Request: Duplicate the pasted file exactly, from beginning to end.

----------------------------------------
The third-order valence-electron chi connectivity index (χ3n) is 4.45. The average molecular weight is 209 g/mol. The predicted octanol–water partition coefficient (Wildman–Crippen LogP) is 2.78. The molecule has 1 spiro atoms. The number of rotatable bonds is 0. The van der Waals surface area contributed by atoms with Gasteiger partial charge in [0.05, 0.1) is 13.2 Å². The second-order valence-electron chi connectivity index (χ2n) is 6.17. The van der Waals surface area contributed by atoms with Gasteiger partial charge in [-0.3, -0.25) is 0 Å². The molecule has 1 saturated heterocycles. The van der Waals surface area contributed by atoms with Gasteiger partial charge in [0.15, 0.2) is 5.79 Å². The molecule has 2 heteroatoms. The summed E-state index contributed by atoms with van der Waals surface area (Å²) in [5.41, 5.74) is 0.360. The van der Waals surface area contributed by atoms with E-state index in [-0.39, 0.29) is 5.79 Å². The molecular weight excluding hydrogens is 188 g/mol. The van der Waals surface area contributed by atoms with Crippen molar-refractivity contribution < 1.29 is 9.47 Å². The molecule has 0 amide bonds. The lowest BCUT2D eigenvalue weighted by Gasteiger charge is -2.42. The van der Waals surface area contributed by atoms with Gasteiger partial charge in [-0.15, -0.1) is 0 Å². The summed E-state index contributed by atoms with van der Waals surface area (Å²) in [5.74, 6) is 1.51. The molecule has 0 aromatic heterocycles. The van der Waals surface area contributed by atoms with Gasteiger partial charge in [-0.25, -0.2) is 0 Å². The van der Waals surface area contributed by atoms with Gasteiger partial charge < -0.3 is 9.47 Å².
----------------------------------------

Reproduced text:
The third-order valence-electron chi connectivity index (χ3n) is 4.45. The average molecular weight is 209 g/mol. The predicted octanol–water partition coefficient (Wildman–Crippen LogP) is 2.78. The molecule has 1 spiro atoms. The number of rotatable bonds is 0. The van der Waals surface area contributed by atoms with Gasteiger partial charge in [0.05, 0.1) is 13.2 Å². The second-order valence-electron chi connectivity index (χ2n) is 6.17. The van der Waals surface area contributed by atoms with Gasteiger partial charge in [-0.3, -0.25) is 0 Å². The molecule has 1 saturated heterocycles. The van der Waals surface area contributed by atoms with Gasteiger partial charge in [0.15, 0.2) is 5.79 Å². The molecule has 2 heteroatoms. The summed E-state index contributed by atoms with van der Waals surface area (Å²) in [5.41, 5.74) is 0.360. The van der Waals surface area contributed by atoms with E-state index in [-0.39, 0.29) is 5.79 Å². The molecular weight excluding hydrogens is 188 g/mol. The van der Waals surface area contributed by atoms with Crippen molar-refractivity contribution < 1.29 is 9.47 Å². The molecule has 0 amide bonds. The lowest BCUT2D eigenvalue weighted by Gasteiger charge is -2.42. The van der Waals surface area contributed by atoms with Gasteiger partial charge in [-0.15, -0.1) is 0 Å². The summed E-state index contributed by atoms with van der Waals surface area (Å²) in [5.74, 6) is 1.51. The molecule has 0 aromatic heterocycles. The van der Waals surface area contributed by atoms with Gasteiger partial charge in [-0.25, -0.2) is 0 Å². The van der Waals surface area contributed by atoms with Gasteiger partial charge < -0.3 is 9.47 Å².